USA TODAY - As the United States women's soccer team moved into the Olympic village Wednesday, the two ambassadors for the soccer teams from the U.S. and Japan met and embraced.
It was a meeting between America's Abby Wambach and Japan's Homare Sawa.
"We told each other that we're both glad the other had won,'' Wambach said of their semifinal matches. "We believe we're the top two teams in the world and we believe our fans deserve to see a great final, and this gold medal match is going to be nothing short of that."
When the U.S. and Japan meet Thursday in the Olympic final in venerable Wembley Stadium, it will be a repeat of last year's World Cup championship game, which Japan won in a shootout.
The loss from last year still haunts Wambach, the 32-year-old Our Lady of Mercy graduate, who first played the sport that has made her a worldwide celebrity in the Pittsford Recreation youth program.
"We've been living with that since the day we stepped off that podium from second place and that's something that drives us," Wambach said. "I think that's what a lot of American people can feel right now. We want to stand up and we want to work ourselves out of situations we put ourselves in, and I think we're doing the best that we know how."
It was a crushing loss, one that followed an amazing come-from behind victory over Brazil that captivated a nation.
"It's funny you don't think about the Brazil game, that it could propel you through your future," she said. "But I think every single person who was part of that team knows that it's not a false sense of self. We have proven that if we do in fact go down a goal, we can fight back."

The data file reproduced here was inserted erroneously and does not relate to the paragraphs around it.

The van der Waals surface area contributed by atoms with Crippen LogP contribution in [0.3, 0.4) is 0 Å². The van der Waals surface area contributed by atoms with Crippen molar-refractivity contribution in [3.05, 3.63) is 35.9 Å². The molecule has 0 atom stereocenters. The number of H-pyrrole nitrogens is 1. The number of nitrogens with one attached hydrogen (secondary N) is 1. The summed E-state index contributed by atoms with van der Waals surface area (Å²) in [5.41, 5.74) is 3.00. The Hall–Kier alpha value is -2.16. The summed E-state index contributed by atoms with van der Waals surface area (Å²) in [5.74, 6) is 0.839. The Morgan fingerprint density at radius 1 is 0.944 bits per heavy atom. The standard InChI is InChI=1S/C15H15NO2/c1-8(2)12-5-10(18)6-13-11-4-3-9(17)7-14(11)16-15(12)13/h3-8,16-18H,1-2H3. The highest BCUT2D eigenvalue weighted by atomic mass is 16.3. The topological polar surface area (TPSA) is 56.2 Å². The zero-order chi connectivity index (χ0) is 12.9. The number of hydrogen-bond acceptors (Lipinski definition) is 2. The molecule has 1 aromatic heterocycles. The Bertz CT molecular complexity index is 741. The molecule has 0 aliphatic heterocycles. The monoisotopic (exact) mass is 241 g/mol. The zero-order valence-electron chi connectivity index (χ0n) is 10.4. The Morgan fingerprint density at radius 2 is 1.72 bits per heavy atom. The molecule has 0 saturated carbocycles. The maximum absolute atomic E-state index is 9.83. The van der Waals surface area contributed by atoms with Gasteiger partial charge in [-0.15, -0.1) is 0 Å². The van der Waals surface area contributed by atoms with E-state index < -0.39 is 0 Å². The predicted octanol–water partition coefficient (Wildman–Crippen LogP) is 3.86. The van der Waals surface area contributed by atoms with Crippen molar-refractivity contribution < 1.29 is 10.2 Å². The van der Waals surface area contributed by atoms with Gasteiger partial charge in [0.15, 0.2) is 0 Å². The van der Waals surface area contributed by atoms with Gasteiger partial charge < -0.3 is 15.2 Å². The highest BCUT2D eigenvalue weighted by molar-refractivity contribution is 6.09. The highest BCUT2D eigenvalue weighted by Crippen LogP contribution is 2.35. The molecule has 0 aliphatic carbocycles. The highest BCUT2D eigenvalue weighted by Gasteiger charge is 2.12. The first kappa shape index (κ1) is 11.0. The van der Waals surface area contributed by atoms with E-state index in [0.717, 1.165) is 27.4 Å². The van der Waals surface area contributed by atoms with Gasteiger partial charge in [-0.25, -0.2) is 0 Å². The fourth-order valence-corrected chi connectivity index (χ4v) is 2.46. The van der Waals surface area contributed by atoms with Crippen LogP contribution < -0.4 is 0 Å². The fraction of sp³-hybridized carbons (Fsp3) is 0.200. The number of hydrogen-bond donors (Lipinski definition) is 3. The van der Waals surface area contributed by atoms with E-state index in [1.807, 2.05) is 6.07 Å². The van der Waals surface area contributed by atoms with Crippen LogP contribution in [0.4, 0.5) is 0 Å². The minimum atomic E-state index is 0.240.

The U.S. team has been fighting back since the moment these Olympics began. It has come from behind twice, including the controversial semifinal victory over Canada, in which Wambach played such a vital role by counting aloud the seconds the Canadian goalie held the ball until a referee called a penalty for delay of game.
And through the comebacks, Wambach believes this team embodies the American spirit felt throughout the country.
"I think it's very and classic of what the American style and culture is today,'' she said. "So many people, when we got back from Germany - even though we lost to Japan - were still so proud of us because of the way we fought. I think we exemplify what the American people are going through right now with the economy and other things and the hardships they're going through.
"The fact that we're willing to fight no matter what's thrown at us, no matter how many times we're down we're all still willing to get up even if it's in the face of failure. I think that says who we are as a team and who we've created ourselves to be.''
You can watch Thursday's game live at 2:45pm on the NBC Sports Network.